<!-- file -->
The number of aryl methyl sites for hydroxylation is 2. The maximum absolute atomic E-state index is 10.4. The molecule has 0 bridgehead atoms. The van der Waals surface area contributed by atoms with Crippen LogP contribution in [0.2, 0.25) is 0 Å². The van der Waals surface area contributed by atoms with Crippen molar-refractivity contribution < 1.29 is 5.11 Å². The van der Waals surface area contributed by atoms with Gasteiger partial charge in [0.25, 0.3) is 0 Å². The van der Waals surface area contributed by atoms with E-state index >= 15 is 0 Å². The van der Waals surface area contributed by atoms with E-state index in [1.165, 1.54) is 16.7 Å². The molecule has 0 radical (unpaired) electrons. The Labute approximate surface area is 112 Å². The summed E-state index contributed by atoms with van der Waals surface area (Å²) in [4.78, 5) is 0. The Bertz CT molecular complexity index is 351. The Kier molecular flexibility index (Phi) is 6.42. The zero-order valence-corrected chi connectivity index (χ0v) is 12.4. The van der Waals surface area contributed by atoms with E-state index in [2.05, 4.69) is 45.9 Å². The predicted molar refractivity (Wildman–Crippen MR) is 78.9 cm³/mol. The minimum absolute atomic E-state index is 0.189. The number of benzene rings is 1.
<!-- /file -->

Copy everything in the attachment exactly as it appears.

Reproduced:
The number of aryl methyl sites for hydroxylation is 2. The maximum absolute atomic E-state index is 10.4. The molecule has 0 bridgehead atoms. The van der Waals surface area contributed by atoms with Crippen LogP contribution in [0.2, 0.25) is 0 Å². The van der Waals surface area contributed by atoms with Crippen molar-refractivity contribution < 1.29 is 5.11 Å². The van der Waals surface area contributed by atoms with Gasteiger partial charge in [0.25, 0.3) is 0 Å². The van der Waals surface area contributed by atoms with E-state index >= 15 is 0 Å². The van der Waals surface area contributed by atoms with E-state index in [1.165, 1.54) is 16.7 Å². The molecule has 0 radical (unpaired) electrons. The Labute approximate surface area is 112 Å². The summed E-state index contributed by atoms with van der Waals surface area (Å²) in [4.78, 5) is 0. The Bertz CT molecular complexity index is 351. The Kier molecular flexibility index (Phi) is 6.42. The zero-order valence-corrected chi connectivity index (χ0v) is 12.4. The van der Waals surface area contributed by atoms with E-state index in [2.05, 4.69) is 45.9 Å². The predicted molar refractivity (Wildman–Crippen MR) is 78.9 cm³/mol. The minimum absolute atomic E-state index is 0.189. The number of benzene rings is 1.